The second in my series of blogs on market entry covers the choice of an agent or a distributor.
Agents are generally based in the export market and often represent several complementary product or service lines. They may operate on an exclusive basis, as the sole agent for a company’s goods or services in a specific export market, or as one of a number of agents for the exporter in that market –that is, on a non-exclusive basis.
There are many advantages in doing business through an agent. Here are some of them:
• You have control over branding, marketing and pricing.
• Commission only-based agent agreements can be a good incentive for higher sales volumes for your products.
• Agents tend to have smaller product ranges than distributors, which means that they can provide more focus on your products.
Working through an agent can also have disadvantages:
• A sales agent may have fewer resources than a distributor.
• Working on a commission basis can mean that the agent is less committed to your success.
• Significant overseas marketing and management support is required for a successful agent/client relationship. More effort is required from your business, such as fulfilling orders directly to customers and obtaining payment.
• Close attention is required to monitor the effectiveness of the agent.
• A poor agent can not only ruin your opportunities in the market but also undermine your marketing efforts and reputation.
• Working through agents (as opposed to distributors) provides less protection from risk of non-payment, currency fluctuations, product rejections, warranty claims, etc.
• You risk losing market share if your agent is poached by a competitor.
Distributors may carry complementary and competing lines and usually offer after-sales service.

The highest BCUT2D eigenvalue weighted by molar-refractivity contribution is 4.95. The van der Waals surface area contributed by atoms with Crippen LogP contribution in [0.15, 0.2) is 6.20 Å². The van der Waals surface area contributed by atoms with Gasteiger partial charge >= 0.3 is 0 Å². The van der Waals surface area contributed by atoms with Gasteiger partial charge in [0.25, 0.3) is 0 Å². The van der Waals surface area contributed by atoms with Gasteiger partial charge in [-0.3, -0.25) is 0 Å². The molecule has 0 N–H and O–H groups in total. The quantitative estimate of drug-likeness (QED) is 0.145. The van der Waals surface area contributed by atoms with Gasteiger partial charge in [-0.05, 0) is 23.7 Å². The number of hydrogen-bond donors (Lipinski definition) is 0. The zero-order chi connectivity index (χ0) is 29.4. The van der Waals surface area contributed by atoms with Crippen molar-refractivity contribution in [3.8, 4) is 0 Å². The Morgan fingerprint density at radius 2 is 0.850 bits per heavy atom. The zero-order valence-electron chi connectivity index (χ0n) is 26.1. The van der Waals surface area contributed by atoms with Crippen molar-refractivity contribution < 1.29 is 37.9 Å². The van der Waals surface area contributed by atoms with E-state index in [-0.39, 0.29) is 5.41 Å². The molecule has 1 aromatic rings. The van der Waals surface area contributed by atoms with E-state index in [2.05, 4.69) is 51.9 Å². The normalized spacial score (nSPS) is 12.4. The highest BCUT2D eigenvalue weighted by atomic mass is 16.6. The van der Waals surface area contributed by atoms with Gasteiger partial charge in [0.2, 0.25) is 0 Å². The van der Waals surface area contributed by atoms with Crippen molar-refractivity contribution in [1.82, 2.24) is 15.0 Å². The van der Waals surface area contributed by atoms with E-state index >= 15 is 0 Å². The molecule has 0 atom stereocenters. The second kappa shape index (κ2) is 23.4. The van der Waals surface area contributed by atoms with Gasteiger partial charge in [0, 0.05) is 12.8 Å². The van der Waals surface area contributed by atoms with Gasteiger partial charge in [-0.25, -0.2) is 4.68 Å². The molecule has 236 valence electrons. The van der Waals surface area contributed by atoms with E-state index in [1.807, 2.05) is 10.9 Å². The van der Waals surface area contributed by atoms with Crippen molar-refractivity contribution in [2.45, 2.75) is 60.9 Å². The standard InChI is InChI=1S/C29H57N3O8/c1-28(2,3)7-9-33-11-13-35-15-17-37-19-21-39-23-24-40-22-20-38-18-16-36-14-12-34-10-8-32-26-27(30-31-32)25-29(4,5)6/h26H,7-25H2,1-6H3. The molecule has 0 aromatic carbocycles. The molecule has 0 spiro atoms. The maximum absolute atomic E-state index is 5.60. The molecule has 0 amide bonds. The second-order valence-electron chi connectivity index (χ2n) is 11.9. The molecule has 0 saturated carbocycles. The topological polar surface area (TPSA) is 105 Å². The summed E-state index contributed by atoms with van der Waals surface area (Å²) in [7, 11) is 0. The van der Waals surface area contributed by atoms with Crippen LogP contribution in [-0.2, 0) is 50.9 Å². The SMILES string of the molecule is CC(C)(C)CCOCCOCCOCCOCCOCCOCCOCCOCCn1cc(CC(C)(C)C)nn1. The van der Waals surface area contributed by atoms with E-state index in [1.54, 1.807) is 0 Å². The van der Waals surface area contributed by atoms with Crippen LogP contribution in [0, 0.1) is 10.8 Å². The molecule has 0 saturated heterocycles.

Distributors are paid fees by adding a margin to products, and their fees are higher than those of agents because they usually carry inventory, extend credit for customers, and are responsible for marketing.
Because a distributor has more responsibilities in selling your product in market than an agent, they require a higher margin. This may impact on how you price your product; you will probably need to absorb the distributor margin otherwise your pricing to the end customer will be too high. Some exporters find that they are unable to use a distributor as their profit margin is too small to provide enough margin for the distributor and a competitive price for end users.
• The exporter has one large customer who supplies many smaller end customers in the market.
• The exporter maintains some control over distribution.
• The distributor provides back-up service to clients.
• The distributor holds stock in the market to reduce order lead time for customers.
• The distributor helps pay for and undertake marketing and promotion of your product in the market.
• The distributor develops a customer base for your product.
• The distributor handles more of the in-market work, saving you both time and costs.
• In-market risks are largely carried by the distributor.
• The distributor may provide warranty and product services.
• You have no control over the selling process.
• The costs of selling through a distributor can force the product out of market competition: for example, a distributor may add up to a 50 per cent mark-up, or more, on your product before it reaches a retailer.
• The distributor and sales staff will be less knowledgeable about your products than your own people.
• You can become removed from the market and not have firsthand knowledge of conditions.
• You may not know who your customers are.
• Because a distributor shares responsibility for marketing and promotion, you may not retain total control over the branding of your product.
• If the distributor is a wholesaler rather than a specialised master distributor, they may not sell as effectively as other wholesalers.
• The distributor may not have the sales force for new product introductions in larger markets.
• The distributor may represent multiple products, so attention and time may be divided away from your product.
• Sales-rights to your product are a valuable ‘right’ and should not be surrendered without a full analysis of the available options.
• Your distributor may be difficult to ‘disengage’ if you are unhappy with their service.